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Prime Minister Scott Morrison has written to religious organizations promising to revive the government’s Religious Discrimination Bill in the next parliament, but with no additional protections for LGBTQ students.

Prime Minister Scott Morrison is campaigning in the marginal Victorian seat of Corangamite today.Credit:James Brickwood

The conservative Christian lobby group Family Voice confirmed it received a letter this weekend from Morrison, which contained the promise:

“If re-elected, we will pursue the passage of the Religious Discrimination Bill as stand-alone legislation in the next parliament and will not accept any attempts to amend other laws that undermine the protection of religious institutions.

“I want to assure you that ensuring Australians are free from discrimination on the basis of their faith remains a priority for me and my government. I will also not allow this issue to be used by Labor and the Greens to undermine existing protections, the organization said in a statement, citing the letter.

Morrison shelved the Religious Discrimination Bill earlier this year after five moderate Liberal MPs crossed the floor to vote with Labor and Non-State in support of amendments that strengthened protections for LGBTQ students.

Protesters against the Federal Government's Religious Discrimination Bill in Sydney.

Protesters against the Federal Government’s Religious Discrimination Bill in Sydney.Credit:Renee Nowytarger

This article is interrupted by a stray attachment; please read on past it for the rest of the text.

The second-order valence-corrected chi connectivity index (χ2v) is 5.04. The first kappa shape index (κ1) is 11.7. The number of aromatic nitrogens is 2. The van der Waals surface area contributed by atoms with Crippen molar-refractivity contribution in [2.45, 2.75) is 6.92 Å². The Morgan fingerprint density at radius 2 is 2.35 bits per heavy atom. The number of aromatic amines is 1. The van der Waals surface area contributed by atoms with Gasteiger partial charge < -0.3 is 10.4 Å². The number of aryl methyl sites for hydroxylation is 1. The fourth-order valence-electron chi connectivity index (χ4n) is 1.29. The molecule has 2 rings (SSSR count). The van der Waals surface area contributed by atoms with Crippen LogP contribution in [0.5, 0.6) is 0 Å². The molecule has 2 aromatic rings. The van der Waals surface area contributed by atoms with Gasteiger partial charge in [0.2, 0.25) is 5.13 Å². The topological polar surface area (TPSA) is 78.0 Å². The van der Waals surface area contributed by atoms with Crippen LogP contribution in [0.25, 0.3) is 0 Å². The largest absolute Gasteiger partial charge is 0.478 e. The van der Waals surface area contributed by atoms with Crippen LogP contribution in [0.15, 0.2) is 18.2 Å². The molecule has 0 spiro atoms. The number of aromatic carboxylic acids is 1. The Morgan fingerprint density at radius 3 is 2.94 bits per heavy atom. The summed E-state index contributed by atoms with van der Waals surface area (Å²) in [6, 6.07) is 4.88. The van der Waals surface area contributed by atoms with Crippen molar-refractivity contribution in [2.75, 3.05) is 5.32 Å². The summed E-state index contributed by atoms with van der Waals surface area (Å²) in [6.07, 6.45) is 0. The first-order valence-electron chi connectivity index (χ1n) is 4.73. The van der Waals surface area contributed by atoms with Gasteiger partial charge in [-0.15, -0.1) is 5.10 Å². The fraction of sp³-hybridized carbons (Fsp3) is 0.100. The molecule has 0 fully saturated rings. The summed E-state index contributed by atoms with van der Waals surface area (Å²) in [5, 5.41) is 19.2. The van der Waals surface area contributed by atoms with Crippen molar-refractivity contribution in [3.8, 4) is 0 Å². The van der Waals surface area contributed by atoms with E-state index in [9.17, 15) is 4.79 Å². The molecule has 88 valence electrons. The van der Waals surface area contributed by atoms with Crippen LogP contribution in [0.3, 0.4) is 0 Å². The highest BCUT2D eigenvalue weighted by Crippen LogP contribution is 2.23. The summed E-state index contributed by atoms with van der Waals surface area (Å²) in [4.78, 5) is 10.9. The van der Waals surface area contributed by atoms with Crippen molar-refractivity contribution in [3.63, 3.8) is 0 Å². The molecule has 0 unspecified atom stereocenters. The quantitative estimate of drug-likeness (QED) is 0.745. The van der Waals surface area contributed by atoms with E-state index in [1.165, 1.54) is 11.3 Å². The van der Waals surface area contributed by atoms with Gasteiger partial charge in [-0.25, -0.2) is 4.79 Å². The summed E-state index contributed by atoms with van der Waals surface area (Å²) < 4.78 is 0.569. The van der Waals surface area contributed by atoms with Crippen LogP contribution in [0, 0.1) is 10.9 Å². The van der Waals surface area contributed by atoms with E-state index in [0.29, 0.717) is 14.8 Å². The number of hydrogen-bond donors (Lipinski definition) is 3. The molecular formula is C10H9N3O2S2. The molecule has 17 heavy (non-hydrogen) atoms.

The amended bill, which passed the lower house but was withdrawn before it could reach the Senate, would have abolished section 38(3) of the Sex Discrimination Act – which allows denominational schools to discriminate against students on the basis of sexual orientation and gender. identify.

This went further than the government’s proposed amendment to the SDA, which would have banned religious schools from expelling pupils for being gay, but failed to end wider discrimination at the against trans and gender diverse students.

In his latest pledge, Morrison appears to have abandoned that narrow commitment to strengthen protections for gay students while seeking to pass religious laws.

He confirmed that he had written to religious leaders on Saturday, telling reporters, if re-elected: “I will take [the bill] as stand-alone legislation. It will deal with RDA and will not deal with other issues.

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On Monday, Family Voice spokesperson Greg Bondar welcomed the pledge “as Christians across Australia consider how to vote wisely in just weeks”.

Of course, if the government is re-elected, it could face the same obstacles that led it to withdraw the bill earlier this year, which is a revolt from its own Liberal backbenchers.

Labor leader Anthony Albanese has also pledged to pass religious discrimination laws if Labor wins government and will scrap section 38(3) of the SDA, but did not say when he would make the pledge. .

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